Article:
The Fort Worth Star-Telegram's Sandra Baker and her business desk colleagues broke the news yesterday: The Moon will not rise on Camp Bowie Boulevard.
In brief, Ridglea Theater owner Jerry Shults told the Star-Telegram the Moon's lease is "null and void." What was to become the Moon will now be turned into a small theater/corporate event facility for 200-300 people. (It's unclear how this affects the slated-to-open-next month Ridglea Bar, which was also intended to be part of Shults' "entertainment complex.")
According to the article, the city's Zoning Commission approved a change last week to the zoning codes affecting the area of Camp Bowie near the Ridglea Theater. The tweak does not allow bars to operate within the new boundaries, which will be voted upon by the City Council March 6. Zim Zimmerman, the councilman whose district covers the Ridglea Theater, cites a lack of parking as being one of the key factors in revising the zoning code.
"I figured this was the direction things were going to go," Shults told the Star-Telegram. "We didn't think the zoning was going to change."
Although renovations on the Ridglea Theater continue (the shiny new marquee is nearly finished), it's unclear exactly how this will affect Shults's desire to host live music at the restored theater.
"Depressing" is not a big enough word to do justice to this development in the Ridglea Theater saga.
I'll reach out to the Moon's Chris Maunder and hopefully have an update this afternoon The city council will vote on March 6, for a change to the zoning code that not only kills any chance of the Moon opening next door to the Ridglea Theater, but that even the prospect of consistent live music just off Camp Bowie Boulevard has become mighty remote.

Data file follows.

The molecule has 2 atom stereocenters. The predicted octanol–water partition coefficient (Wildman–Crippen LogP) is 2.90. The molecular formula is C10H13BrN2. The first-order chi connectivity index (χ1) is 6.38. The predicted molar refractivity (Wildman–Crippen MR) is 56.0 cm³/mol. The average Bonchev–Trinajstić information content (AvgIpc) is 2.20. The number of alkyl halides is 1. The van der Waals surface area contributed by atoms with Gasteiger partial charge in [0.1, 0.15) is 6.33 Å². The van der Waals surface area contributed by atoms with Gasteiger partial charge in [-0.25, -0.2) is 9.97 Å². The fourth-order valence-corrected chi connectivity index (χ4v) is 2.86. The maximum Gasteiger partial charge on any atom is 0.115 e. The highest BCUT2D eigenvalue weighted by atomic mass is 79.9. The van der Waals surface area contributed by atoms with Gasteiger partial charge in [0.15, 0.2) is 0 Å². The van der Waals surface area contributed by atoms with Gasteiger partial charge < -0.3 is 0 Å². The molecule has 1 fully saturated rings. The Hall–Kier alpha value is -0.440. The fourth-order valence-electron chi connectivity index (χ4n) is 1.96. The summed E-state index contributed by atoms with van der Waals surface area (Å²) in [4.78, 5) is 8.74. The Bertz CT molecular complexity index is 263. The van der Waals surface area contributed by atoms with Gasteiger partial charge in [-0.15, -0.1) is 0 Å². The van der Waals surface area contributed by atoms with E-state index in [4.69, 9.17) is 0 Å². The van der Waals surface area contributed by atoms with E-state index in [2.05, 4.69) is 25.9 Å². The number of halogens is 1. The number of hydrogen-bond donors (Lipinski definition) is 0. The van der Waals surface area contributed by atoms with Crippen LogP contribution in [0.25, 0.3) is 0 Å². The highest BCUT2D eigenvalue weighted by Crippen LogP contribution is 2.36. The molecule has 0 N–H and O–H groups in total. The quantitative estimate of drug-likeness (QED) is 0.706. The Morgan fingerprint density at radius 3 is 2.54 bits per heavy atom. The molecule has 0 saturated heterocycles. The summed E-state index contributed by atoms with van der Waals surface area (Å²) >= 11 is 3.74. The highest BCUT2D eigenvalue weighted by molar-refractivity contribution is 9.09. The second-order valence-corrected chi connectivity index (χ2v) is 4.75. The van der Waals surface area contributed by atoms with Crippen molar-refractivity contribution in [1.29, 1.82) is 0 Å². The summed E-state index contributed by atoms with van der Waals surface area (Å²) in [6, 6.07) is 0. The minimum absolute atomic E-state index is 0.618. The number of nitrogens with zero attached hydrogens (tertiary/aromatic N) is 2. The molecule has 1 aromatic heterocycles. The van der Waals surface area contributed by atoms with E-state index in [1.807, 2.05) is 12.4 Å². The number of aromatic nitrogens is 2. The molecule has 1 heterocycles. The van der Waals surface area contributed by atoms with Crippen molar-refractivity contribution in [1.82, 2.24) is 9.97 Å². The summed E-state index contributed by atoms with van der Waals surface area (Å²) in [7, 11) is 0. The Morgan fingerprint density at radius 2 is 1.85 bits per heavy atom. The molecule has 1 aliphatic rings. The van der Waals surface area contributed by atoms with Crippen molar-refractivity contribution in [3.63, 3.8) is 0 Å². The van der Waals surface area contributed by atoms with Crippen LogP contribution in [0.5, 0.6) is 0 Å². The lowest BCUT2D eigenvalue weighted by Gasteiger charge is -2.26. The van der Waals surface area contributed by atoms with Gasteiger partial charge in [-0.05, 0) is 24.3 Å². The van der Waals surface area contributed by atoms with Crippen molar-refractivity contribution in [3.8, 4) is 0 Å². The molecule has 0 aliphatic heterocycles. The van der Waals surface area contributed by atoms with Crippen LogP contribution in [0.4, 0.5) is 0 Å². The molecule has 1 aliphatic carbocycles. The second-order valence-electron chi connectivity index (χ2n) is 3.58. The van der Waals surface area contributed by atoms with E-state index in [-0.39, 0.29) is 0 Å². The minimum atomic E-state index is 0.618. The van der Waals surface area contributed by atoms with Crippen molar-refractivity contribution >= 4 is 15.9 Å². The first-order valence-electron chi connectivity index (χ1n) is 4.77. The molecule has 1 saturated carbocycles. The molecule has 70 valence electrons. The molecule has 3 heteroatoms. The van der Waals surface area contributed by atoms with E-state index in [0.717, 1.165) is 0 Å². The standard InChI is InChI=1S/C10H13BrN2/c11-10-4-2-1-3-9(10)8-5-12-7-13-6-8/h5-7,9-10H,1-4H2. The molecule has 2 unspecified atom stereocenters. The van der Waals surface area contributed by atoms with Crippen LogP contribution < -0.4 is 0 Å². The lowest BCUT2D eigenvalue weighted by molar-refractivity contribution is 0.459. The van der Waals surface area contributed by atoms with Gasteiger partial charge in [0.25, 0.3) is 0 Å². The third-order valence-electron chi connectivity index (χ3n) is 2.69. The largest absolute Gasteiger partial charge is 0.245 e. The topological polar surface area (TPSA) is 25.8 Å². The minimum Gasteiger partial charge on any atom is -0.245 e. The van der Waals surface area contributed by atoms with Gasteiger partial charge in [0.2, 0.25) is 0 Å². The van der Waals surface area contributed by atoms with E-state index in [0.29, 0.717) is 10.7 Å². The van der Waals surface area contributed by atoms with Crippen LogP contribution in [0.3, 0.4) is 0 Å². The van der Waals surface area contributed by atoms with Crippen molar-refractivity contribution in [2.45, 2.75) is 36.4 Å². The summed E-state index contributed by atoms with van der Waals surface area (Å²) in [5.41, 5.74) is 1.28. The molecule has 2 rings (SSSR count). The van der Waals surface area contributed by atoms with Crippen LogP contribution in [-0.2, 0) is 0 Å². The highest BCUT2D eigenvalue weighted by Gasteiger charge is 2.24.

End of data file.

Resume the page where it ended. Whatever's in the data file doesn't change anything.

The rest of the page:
UPDATE: Just got off the phone with the Moon's owner Chris Maunder, who says he is "moving forward" with plans to reopen his venue, despite this setback. He's currently looking at different venue site possibilities, which he declined to elaborate upon, although moving back to the Moon's old Berry Street home is not an option: Maunder closed the doors Dec. 30 and the landlord has since found a new tenant.
"It's unfortunate that it's worked out that way," he says. "I was looking forward to the partnership with the theater."
But, sounding upbeat, Maunder is undeterred by the turn of events. "I want to go bigger," he says. "I'm looking forward to continuing to progress."
He also defended city councilman Zim Zimmerman, who has taken quite a beating on Twitter and Facebook today, as the target of music fans' wrath. "Zim has been very helpful in this process," Maunder says. "He's sympathetic to what's going on with me; I feel bad that everybody's bashing him. I have no issues with Zimmerman. I know he's looking forward to seeing me succeed."
Maunder had no comment on whether he's pursuing any legal options, with regards to his now "null and void" lease with Shults, and also declined to comment on the status of his relationship with Shults in the aftermath of these developments.
"It's very disappointing," Maunder says, when asked if he has any regrets or disappointments about how this chapter in the Moon's history played out. "I had a vision for my business, in partnership with the theater, and due to circumstances beyond my control, there's not much I can do, except continue to move on and find a location."
But before we end our conversation, one thing is made clear: "The Moon will reopen."
UPDATE x2: Sandra Baker has more this morning (Feb. 14), with regards to the progress of the Ridglea's renovation and quotes Shults as saying plans for the Ridglea Bar, situated right next door, "have been shelved." Shults appears to be less bullish about the "entertainment complex" that was discussed so openly a few months ago, instead scaling ambitions down to "a monthly big-band variety show."